1. The candidate must know the facts of the case.
  2. In addition, the candidate cannot manipulate the facts of the case.
  3. The candidates should emphasise the relevant facts of the case.
  4. Moreover, the candidates should know how to exclude irrelevant facts.
  5. 20 minutes is given to each participant for preparing the case.
  6. The questioning period by the judges is 3-4 mins.
  7. Candidates must narrate the facts in 2-3 mins.
  8. The candidate’s opening statement must be well thought out.
  9. The issues must be carefully framed by the candidate.

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Basic Tips: How to Moot

Here are certain essential tips on how to carry out a Moot efficiently:

  1. Students must actively engage with the bench. Students must speak at an appropriate volume, and respond actively and accurately based on the judge’s interests.
  2. Students must be aware that mooting is not just about the presentation of facts but applying those facts to argue in favour of what they are standing for.
  3. Moreover, students must know what a principle stands for and if it is binding on the court.
  4. Students must know how to manage time to deliver their best.

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6 Famous Moots

Some of the worldwide famous moot competitions organised every year on the international level are:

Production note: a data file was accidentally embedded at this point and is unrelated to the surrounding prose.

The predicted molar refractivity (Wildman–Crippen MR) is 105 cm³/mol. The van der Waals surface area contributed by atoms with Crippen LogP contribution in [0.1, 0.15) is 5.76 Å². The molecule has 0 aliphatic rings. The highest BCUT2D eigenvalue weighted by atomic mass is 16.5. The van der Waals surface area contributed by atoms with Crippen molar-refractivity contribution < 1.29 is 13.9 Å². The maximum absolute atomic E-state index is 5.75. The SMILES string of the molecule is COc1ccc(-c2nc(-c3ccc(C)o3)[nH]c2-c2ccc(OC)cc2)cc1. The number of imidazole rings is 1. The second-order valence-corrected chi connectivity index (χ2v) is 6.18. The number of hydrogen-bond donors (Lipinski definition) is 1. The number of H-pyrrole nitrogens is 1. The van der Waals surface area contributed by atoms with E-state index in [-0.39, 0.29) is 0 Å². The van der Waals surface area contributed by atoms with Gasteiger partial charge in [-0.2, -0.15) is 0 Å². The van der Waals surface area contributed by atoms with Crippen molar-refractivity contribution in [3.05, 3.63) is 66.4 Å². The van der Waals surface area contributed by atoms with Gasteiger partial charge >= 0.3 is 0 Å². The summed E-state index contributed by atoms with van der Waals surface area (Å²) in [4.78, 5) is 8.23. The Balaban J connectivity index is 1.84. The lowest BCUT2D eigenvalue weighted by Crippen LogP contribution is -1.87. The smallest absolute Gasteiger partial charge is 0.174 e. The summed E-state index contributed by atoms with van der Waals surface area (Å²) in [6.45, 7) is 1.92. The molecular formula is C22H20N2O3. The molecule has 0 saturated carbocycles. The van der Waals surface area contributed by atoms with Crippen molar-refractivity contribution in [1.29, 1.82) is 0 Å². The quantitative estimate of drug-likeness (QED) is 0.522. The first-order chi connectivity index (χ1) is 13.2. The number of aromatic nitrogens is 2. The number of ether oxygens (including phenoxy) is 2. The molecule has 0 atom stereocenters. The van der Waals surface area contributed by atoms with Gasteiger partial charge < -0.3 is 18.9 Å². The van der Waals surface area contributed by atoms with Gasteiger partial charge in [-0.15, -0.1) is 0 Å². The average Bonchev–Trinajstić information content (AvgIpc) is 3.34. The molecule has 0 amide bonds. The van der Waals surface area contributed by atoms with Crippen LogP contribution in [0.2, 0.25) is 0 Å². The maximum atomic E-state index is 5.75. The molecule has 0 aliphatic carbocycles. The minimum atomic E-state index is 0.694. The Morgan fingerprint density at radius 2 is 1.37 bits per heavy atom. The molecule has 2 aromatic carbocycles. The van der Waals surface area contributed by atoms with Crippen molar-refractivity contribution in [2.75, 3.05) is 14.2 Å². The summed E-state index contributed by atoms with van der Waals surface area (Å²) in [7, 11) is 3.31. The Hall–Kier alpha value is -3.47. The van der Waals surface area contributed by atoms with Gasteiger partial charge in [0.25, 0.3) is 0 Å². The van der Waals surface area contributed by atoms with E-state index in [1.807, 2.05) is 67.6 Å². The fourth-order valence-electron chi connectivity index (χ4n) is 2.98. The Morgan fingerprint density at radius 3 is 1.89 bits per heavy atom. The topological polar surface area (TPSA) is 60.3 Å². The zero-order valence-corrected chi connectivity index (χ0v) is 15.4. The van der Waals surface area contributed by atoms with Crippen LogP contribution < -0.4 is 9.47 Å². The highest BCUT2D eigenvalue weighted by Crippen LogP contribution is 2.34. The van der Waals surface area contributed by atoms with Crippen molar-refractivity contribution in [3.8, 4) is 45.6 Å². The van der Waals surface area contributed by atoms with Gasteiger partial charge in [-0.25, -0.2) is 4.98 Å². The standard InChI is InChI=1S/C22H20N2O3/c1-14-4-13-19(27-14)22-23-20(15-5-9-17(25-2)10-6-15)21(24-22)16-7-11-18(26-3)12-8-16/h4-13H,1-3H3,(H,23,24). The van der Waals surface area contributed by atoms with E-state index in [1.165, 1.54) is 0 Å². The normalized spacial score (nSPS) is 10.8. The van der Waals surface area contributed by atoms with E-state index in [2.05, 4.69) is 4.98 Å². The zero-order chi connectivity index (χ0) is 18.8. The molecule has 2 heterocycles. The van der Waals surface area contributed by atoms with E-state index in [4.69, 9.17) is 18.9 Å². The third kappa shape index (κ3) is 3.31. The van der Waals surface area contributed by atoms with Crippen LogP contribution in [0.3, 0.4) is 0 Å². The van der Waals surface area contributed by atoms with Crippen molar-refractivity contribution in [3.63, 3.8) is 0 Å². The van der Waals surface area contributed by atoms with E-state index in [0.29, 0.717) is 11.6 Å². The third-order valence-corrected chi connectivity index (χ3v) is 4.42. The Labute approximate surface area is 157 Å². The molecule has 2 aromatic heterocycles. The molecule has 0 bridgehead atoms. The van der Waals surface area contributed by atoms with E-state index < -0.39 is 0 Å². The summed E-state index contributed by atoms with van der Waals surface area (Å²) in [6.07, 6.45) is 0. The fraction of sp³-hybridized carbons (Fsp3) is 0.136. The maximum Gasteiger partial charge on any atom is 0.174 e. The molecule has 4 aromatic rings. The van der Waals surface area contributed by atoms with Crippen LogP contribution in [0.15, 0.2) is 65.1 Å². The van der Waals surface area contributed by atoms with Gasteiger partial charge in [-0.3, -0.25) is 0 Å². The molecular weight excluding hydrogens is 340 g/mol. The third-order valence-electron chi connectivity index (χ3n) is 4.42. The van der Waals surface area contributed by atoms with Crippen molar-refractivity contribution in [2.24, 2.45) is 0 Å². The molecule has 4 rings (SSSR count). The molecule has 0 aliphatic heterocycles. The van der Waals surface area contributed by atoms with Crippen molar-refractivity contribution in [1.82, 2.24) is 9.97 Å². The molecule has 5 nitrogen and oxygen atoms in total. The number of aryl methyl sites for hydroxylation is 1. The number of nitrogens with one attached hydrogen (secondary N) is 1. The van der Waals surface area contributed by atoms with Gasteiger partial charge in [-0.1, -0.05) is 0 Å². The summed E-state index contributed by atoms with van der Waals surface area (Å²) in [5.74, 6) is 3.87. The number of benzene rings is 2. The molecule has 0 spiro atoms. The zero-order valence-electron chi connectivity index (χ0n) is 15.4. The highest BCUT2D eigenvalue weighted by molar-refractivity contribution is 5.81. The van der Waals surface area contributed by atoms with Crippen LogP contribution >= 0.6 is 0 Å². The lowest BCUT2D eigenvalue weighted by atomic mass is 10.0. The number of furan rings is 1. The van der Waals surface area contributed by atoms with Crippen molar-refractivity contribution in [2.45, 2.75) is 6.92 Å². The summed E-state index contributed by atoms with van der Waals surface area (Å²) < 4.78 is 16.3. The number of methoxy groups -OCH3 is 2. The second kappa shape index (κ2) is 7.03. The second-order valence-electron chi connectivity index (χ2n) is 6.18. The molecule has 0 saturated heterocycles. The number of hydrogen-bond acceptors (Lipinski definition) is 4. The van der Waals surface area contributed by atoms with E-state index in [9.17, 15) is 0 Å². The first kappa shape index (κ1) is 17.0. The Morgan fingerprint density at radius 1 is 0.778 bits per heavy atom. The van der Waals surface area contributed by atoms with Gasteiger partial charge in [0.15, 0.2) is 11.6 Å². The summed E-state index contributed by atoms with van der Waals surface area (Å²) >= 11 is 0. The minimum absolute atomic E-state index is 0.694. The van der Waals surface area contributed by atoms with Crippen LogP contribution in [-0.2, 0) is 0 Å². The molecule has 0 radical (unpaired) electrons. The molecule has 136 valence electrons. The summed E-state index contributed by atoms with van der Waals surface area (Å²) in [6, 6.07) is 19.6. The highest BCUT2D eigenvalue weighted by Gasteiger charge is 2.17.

1. Phillip C. Jessup
  2. Nuremberg
  3. Asia Cup
  4. Jean Pictet
  5. Red Cross International Humanitarian Law
  6. Henry Dunant Moot Court Competitions. 

Therefore, these competitions are mostly sponsored by their conducting organizations to encourage the students to actively participate.

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What are Written Memorials and Oral Pleadings?

Two of the most commonly used terms in Moot court are written memorials and oral pleadings. Before participating, students must be aware of what these terms stand for:

Written Memorial

The teams are required to prepare memorials for both sides of the case. This is done for students to develop their thinking process. For a good quality memorial, sessions of collective discussions and research work are done by the teams.

Oral Pleadings

Once the written memorials are submitted, preparation for the oral pleadings begins. For oral pleadings, the teams follow the mooting videos that are available. They also gain knowledge related to a presentation of arguments, gestures they need to make before the judges along with their overall body language and ways of communicating etc.


What do you mean by moot court?

Law students practice hypothetical cases in a setting similar of that of a court. This scenario is called as a moot court.

What is difference between moot court and real court?

When a moot court is conducted, students argue based on the law only. And in a real court, arguments and fillings are done based on law and procedural laws.

Is moot court hard?

Moot courts can be nerve-wrecking but are also enjoyable.

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Lastly, we hope you liked our blog and gained an understanding of a Moot Court. Moreover, you may even read more blogs and empower yourself with knowledge regarding Civics and Polity!